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I recently received a 1st-year physics postdoc fellowship offer at a university in Canada for two to three years. The annual salary is 55,000 CAD (44,000 in USD). I haven’t worked in North America at all. I was just wondering how good this salary is.

I vaguely remember some new law-enforced minimum postdoc salary of 47,000 USD in the US. Does it mean it’s not that good? Any information will be greatly appreciated.

  • This question is not about academia, it is about salaries and living abroad. Consider moving it to expatriates.stackexchange.com – Dmitry Savostyanov Feb 7 '18 at 8:56
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    @DmitrySavostyanov, On the contrary, the Academia SE community is probably better able to answer this question than the generic Expatriates SE community. As you can see, we have several appropriate tags for this kind of question. That said, there's no harm in double posting the question in both communities. – Tripartio Feb 7 '18 at 9:14
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    If I remember correctly, there were some lawsuits in the US about whether postdocs are entitled to overtime pay or not, which apparently depends on the base salay. Perhaps that is what OP is remembering. I was in California at the time, so I am not sure if this only relates to California or not. – Pieter Naaijkens Feb 7 '18 at 9:37
  • As I'm not in physics, but in biology, I won't make this an official answer: I think it is good, depending on which city you are in. Remember that the cost of life vary widly between USA and Canada, and among Canadian cities... – Emilie Feb 7 '18 at 13:53
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    @Tripartio Thank you, I retracted my vote to close. – Dmitry Savostyanov Feb 7 '18 at 17:54
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There are at least two aspects of your question: is $55000 good for a physics postdoctoral fellowship in Canada; and is $55000 a decent salary to live on in Canada (regardless of profession)? I will answer based on my past experience as a business professor in Montreal (though I will tailor my answer for physics). Right off the bat, though, I will note that your question has nothing to do with the United States, since cost of living issues vary widely not only between adjacent countries but even between cities in the same country. (Actually, I have lived in several different cities in both countries.) I will only answer for Canada.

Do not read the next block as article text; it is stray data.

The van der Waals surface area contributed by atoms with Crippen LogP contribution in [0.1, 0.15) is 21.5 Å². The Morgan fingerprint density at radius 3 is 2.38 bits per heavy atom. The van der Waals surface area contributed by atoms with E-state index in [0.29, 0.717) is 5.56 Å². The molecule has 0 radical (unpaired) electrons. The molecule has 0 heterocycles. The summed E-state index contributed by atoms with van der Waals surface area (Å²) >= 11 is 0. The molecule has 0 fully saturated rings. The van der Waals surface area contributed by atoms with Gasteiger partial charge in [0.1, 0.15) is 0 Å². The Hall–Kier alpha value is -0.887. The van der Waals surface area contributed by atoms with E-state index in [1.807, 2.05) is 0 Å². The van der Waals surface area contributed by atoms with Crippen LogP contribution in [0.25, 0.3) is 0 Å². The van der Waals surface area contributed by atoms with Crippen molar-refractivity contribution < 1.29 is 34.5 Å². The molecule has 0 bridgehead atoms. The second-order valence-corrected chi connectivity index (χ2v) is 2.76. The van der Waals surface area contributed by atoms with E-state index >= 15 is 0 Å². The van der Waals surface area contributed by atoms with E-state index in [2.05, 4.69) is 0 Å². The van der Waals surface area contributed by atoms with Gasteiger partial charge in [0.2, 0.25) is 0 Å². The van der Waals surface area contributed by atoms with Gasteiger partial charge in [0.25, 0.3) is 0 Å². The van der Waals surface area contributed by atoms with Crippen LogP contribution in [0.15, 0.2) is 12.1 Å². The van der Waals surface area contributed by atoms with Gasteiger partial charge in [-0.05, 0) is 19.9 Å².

Is $55000 good for a physics postdoctoral fellowship in Canada? A good point of comparison is the amount of the fellowship awards granted by NSERC (Natural Sciences and Engineering Research Council of Canada), which is the government agency that grants postdoctoral fellowships in physics, among other fields. Here are two key points of comparison:

  • The most frequent amount that NSERC awards is for their standard Postdoctoral Fellowships Program. This should be considered "good", since that would be the standard point of comparison if a university were to fund its own program without a government grant. This amount is $45000. Although universities might pay someone less than this amount, the NSERC award amount is considered a benchmark.

  • An excellent amount is the one that NSERC awards for the extremely competitive Banting Postdoctoral Fellowships Program. This program awarded 23 fellowships in the last year (not in physics, but in all science and engineering fields). You would almost never see any university fund a postdoctoral fellow that amount, or anywhere near it, unless the recipient is a Banting Fellow. This amount is $70000.

Based on this, I would consider that, YES, $55000 is very good for a physics postdoctoral fellowship in Canada funded directly by a university.

But, is $55000 a decent salary to live on in Canada (regardless of profession)? This is a cost of living question. My best source for such information is Numbeo, which lets you compare cost of living city by city, which is the most meaningful comparison. I used it a couple years ago when I moved from Montreal to Paris, and I found its estimates to be very accurate and extremely helpful in my financial decisions and negotiations.

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